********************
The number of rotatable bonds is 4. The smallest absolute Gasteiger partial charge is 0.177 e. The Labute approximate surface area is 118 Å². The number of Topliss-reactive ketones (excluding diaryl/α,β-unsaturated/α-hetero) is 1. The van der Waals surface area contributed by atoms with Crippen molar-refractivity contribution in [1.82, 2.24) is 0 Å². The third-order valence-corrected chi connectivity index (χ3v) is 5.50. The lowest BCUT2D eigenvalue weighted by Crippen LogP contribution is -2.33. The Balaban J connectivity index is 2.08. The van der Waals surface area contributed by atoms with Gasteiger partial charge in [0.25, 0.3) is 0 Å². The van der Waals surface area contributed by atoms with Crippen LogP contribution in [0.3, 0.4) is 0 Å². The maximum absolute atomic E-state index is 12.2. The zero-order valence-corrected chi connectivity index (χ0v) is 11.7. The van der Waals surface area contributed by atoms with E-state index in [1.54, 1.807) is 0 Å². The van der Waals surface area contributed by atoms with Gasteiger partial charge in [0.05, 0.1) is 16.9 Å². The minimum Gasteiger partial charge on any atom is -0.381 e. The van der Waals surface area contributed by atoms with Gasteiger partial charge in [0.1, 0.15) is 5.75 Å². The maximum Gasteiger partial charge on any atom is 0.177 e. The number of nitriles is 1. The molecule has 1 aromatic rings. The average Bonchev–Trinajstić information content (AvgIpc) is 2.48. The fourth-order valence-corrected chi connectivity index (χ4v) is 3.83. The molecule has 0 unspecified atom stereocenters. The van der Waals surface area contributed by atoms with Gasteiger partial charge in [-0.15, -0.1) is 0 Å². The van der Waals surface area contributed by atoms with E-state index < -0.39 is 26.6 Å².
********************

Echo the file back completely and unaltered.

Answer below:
The number of rotatable bonds is 4. The smallest absolute Gasteiger partial charge is 0.177 e. The Labute approximate surface area is 118 Å². The number of Topliss-reactive ketones (excluding diaryl/α,β-unsaturated/α-hetero) is 1. The van der Waals surface area contributed by atoms with Crippen molar-refractivity contribution in [1.82, 2.24) is 0 Å². The third-order valence-corrected chi connectivity index (χ3v) is 5.50. The lowest BCUT2D eigenvalue weighted by Crippen LogP contribution is -2.33. The Balaban J connectivity index is 2.08. The van der Waals surface area contributed by atoms with Gasteiger partial charge in [0.25, 0.3) is 0 Å². The van der Waals surface area contributed by atoms with Crippen LogP contribution in [0.3, 0.4) is 0 Å². The maximum absolute atomic E-state index is 12.2. The zero-order valence-corrected chi connectivity index (χ0v) is 11.7. The van der Waals surface area contributed by atoms with E-state index in [1.54, 1.807) is 0 Å². The van der Waals surface area contributed by atoms with Gasteiger partial charge in [0.05, 0.1) is 16.9 Å². The minimum Gasteiger partial charge on any atom is -0.381 e. The van der Waals surface area contributed by atoms with Gasteiger partial charge in [0.1, 0.15) is 5.75 Å². The maximum Gasteiger partial charge on any atom is 0.177 e. The number of nitriles is 1. The molecule has 1 aromatic rings. The average Bonchev–Trinajstić information content (AvgIpc) is 2.48. The fourth-order valence-corrected chi connectivity index (χ4v) is 3.83. The molecule has 0 unspecified atom stereocenters. The van der Waals surface area contributed by atoms with Gasteiger partial charge in [-0.15, -0.1) is 0 Å². The van der Waals surface area contributed by atoms with E-state index < -0.39 is 26.6 Å².